Tuesdays with Jeremiah (Chapter 11)

At the heart of the relationship between God and Israel was the covenant(s) He made with them down through the years: Abrahamic (“forefathers”—5), Davidic and Mosaic. In chapter 11, the Lord indicts the nation for their blatant, continual violation of the Mosaic covenant—the covenant God made when He “brought them out of Egypt” (4). Based on God’s gracious deliverance of the nation from “the iron-smelting furnace” (4), this covenant demanded obedience (“”obey the terms of this covenant”—3; “Obey me and do everything I command you”—4), warned of curses for disobedience (3, 8, 11), and promised that obedience would bring about a close relationship with God (“Obey me. . . and you will be my people and I will be your God”—4) and a blessed homeland (“Then I will fulfill the oath I swore to your forefathers, to give them a land flowing with milk and honey”—5).

broken covSadly, Israel flagrantly violated the terms of the covenant. Instead of obeying, they repeatedly “followed the stubbornness of their evil hearts” (8) and “followed other gods” (10, 13, 17). They still kept up a ritualistic observance of Temple worship (15), but their wickedness negated its validity.

Because both Israel and Judah had “broken the covenant” (10), God kept His promise and brought upon them the curses of the covenant (detailed in Deuteronomy 28). Their disobedience would bring “disaster” (11, 12, 17, 23). The curses of the covenant were centered on progressively severe consequences, ultimately resulting in invasion, devastation and exile from the land. God had brought some of these consequences on the people already (8), and was now resolved to bring on the full measure of judgment (11-12). The gods the nation had adopted would be powerless to help them now (12-13). Jeremiah is even told that praying for the nation was futile; God would not listen to their calls for help in their time of distress (14).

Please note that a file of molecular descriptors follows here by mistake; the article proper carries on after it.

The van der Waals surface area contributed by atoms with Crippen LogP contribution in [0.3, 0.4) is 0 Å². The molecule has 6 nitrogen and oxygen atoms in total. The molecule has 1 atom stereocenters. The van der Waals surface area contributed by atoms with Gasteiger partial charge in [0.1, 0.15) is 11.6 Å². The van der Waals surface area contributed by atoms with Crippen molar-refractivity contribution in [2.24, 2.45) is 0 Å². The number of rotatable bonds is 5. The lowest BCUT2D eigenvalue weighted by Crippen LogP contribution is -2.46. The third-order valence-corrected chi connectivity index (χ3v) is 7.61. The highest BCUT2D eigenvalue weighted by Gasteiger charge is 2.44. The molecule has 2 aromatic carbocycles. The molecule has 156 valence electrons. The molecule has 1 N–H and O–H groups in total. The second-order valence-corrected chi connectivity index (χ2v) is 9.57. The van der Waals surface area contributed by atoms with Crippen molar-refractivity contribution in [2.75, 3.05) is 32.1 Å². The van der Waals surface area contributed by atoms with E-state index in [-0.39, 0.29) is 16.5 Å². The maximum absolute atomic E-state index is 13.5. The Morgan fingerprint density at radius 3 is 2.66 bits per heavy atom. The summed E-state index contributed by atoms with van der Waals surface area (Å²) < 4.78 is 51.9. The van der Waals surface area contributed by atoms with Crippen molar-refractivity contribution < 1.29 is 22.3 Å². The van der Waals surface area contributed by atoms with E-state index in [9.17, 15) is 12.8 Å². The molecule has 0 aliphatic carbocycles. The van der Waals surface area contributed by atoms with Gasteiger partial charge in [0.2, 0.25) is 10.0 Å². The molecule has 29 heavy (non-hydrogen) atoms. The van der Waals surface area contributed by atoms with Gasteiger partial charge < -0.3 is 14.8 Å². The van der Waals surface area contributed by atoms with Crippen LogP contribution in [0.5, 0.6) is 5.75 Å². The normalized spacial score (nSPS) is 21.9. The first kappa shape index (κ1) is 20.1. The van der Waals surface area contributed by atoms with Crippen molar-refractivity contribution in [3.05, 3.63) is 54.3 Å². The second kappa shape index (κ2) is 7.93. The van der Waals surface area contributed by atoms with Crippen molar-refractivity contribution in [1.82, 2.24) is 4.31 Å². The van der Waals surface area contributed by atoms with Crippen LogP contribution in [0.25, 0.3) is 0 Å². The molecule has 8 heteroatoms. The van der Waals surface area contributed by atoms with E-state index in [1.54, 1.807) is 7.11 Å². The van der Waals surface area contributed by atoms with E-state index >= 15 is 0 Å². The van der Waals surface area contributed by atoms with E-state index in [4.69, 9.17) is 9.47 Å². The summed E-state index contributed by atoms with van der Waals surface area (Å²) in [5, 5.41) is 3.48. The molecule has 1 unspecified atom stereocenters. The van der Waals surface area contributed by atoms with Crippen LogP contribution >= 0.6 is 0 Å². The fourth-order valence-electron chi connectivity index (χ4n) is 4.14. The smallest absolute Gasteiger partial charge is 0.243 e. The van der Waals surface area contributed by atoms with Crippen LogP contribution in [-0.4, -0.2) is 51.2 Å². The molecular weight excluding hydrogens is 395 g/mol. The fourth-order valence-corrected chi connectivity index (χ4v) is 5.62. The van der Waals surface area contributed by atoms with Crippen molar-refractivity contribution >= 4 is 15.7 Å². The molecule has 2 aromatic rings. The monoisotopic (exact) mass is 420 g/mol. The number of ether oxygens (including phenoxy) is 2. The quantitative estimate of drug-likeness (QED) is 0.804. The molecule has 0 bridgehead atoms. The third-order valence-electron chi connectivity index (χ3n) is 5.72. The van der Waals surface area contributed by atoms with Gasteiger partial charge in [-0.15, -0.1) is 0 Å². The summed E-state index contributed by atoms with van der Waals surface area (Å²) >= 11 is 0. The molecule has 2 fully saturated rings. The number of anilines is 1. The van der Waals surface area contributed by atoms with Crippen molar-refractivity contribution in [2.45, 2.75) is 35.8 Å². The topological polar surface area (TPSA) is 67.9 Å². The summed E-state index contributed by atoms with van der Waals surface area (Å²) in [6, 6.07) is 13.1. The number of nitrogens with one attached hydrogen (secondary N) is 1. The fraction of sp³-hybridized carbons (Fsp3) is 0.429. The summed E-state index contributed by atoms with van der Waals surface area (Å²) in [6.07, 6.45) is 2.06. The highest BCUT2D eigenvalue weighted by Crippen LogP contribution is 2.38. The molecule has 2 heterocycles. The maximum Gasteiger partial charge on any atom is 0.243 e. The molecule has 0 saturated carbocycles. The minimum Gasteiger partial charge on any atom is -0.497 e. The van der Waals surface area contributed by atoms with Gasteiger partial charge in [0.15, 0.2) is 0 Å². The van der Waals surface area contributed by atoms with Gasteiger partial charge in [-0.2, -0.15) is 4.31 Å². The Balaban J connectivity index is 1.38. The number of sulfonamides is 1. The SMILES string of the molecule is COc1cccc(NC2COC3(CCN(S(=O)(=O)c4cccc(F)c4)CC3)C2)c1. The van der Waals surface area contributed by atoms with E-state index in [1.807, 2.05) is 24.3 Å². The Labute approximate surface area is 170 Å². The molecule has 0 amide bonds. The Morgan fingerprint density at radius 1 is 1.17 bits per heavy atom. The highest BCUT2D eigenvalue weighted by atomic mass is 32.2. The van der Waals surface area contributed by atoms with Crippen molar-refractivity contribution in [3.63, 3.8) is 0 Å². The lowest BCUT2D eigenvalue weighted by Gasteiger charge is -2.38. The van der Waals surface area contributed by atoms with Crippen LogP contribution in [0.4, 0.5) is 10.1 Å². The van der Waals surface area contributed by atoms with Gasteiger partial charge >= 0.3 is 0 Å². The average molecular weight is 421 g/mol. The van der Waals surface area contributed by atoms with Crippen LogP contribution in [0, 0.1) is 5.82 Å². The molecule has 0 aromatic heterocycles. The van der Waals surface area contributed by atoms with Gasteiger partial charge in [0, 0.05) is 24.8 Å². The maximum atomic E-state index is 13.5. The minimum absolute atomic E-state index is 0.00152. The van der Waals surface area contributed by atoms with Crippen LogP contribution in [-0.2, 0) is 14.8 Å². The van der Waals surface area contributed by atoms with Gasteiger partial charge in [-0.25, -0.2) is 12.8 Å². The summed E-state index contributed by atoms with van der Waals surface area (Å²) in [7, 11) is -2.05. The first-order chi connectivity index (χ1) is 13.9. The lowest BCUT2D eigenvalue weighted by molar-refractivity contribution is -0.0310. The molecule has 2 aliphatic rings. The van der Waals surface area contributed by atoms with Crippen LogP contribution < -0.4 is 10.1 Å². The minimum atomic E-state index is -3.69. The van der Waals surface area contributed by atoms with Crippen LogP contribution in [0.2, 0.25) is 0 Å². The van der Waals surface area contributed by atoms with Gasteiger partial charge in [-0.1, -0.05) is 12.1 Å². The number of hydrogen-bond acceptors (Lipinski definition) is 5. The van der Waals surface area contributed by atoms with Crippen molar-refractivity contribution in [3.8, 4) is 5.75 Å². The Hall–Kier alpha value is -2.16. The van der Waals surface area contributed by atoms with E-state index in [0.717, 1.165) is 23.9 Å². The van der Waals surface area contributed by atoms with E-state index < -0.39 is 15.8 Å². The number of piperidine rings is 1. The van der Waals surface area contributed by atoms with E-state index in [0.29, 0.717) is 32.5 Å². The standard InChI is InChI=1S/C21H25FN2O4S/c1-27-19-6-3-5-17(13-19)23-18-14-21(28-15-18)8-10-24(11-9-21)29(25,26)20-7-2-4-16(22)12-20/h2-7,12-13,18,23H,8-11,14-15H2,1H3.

While other passages in Jeremiah picture God’s relationship with Israel as a marriage (a marriage covenant), this passage has a more “legal” or “official” feel to it. God is the Sovereign (Suzerain) and the people of Israel are His subjects. It’s not that God no longer loves them (note the reference to Israel as “my beloved”—15), it’s rather that God is ever and always “the Lord, the God of Israel” (2). He is the Covenant maker, Covenant Keeper and Covenant Enforcer.

obedIt’s clear in this chapter that obedience is not optional. The word “obey” is used repeatedly to highlight God’s expectation (3, 4, 7). Put in other terms, Israel is commanded to “listen to the terms of the covenant” (2, 6, 8, 10), with “listen” meaning “to give attention to God’s commands [terms] as evidenced by following through with obedience to those commands.” Because Israel would not “listen” to Him, God promises that He will not “listen” to their prayers for help (11, 14).